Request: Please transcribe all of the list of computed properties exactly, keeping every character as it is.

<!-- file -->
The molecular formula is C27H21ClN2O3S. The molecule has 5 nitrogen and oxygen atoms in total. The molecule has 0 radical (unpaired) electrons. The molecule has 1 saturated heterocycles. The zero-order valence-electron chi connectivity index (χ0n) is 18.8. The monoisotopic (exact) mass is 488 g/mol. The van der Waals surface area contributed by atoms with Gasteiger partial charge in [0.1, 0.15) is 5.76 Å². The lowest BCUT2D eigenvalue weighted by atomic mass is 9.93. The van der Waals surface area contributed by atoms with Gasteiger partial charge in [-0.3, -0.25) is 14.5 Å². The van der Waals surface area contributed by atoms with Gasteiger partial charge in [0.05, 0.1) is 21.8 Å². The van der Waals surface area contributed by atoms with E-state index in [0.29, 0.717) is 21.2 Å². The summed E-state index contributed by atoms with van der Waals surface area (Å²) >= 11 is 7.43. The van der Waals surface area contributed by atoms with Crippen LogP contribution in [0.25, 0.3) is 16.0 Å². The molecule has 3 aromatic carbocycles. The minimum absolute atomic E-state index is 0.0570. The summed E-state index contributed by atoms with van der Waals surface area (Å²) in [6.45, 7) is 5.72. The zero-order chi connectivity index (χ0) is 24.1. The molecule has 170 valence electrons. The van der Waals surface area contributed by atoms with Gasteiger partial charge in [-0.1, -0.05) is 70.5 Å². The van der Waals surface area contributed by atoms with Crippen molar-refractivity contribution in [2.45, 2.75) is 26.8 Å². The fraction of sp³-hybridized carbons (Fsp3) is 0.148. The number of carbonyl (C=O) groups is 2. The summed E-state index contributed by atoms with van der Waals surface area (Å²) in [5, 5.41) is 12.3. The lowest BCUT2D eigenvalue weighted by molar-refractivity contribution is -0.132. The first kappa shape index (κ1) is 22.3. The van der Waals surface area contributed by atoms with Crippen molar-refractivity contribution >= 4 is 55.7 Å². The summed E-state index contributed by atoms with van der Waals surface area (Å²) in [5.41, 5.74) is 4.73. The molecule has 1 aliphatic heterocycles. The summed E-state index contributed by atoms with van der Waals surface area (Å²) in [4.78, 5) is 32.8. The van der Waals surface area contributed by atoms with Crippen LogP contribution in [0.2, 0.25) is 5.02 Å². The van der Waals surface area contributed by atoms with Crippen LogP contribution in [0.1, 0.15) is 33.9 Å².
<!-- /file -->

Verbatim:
The molecular formula is C27H21ClN2O3S. The molecule has 5 nitrogen and oxygen atoms in total. The molecule has 0 radical (unpaired) electrons. The molecule has 1 saturated heterocycles. The zero-order valence-electron chi connectivity index (χ0n) is 18.8. The monoisotopic (exact) mass is 488 g/mol. The van der Waals surface area contributed by atoms with Gasteiger partial charge in [0.1, 0.15) is 5.76 Å². The lowest BCUT2D eigenvalue weighted by atomic mass is 9.93. The van der Waals surface area contributed by atoms with Gasteiger partial charge in [-0.3, -0.25) is 14.5 Å². The van der Waals surface area contributed by atoms with Gasteiger partial charge in [0.05, 0.1) is 21.8 Å². The van der Waals surface area contributed by atoms with E-state index in [0.29, 0.717) is 21.2 Å². The summed E-state index contributed by atoms with van der Waals surface area (Å²) >= 11 is 7.43. The van der Waals surface area contributed by atoms with Crippen LogP contribution in [0.25, 0.3) is 16.0 Å². The molecule has 3 aromatic carbocycles. The minimum absolute atomic E-state index is 0.0570. The summed E-state index contributed by atoms with van der Waals surface area (Å²) in [6.45, 7) is 5.72. The zero-order chi connectivity index (χ0) is 24.1. The molecule has 170 valence electrons. The van der Waals surface area contributed by atoms with Gasteiger partial charge in [-0.1, -0.05) is 70.5 Å². The van der Waals surface area contributed by atoms with Crippen molar-refractivity contribution in [2.45, 2.75) is 26.8 Å². The fraction of sp³-hybridized carbons (Fsp3) is 0.148. The number of carbonyl (C=O) groups is 2. The summed E-state index contributed by atoms with van der Waals surface area (Å²) in [5, 5.41) is 12.3. The lowest BCUT2D eigenvalue weighted by molar-refractivity contribution is -0.132. The first kappa shape index (κ1) is 22.3. The van der Waals surface area contributed by atoms with Crippen molar-refractivity contribution >= 4 is 55.7 Å². The summed E-state index contributed by atoms with van der Waals surface area (Å²) in [5.41, 5.74) is 4.73. The molecule has 1 aliphatic heterocycles. The summed E-state index contributed by atoms with van der Waals surface area (Å²) in [4.78, 5) is 32.8. The van der Waals surface area contributed by atoms with Crippen LogP contribution in [0.2, 0.25) is 5.02 Å². The van der Waals surface area contributed by atoms with Crippen LogP contribution in [0.1, 0.15) is 33.9 Å².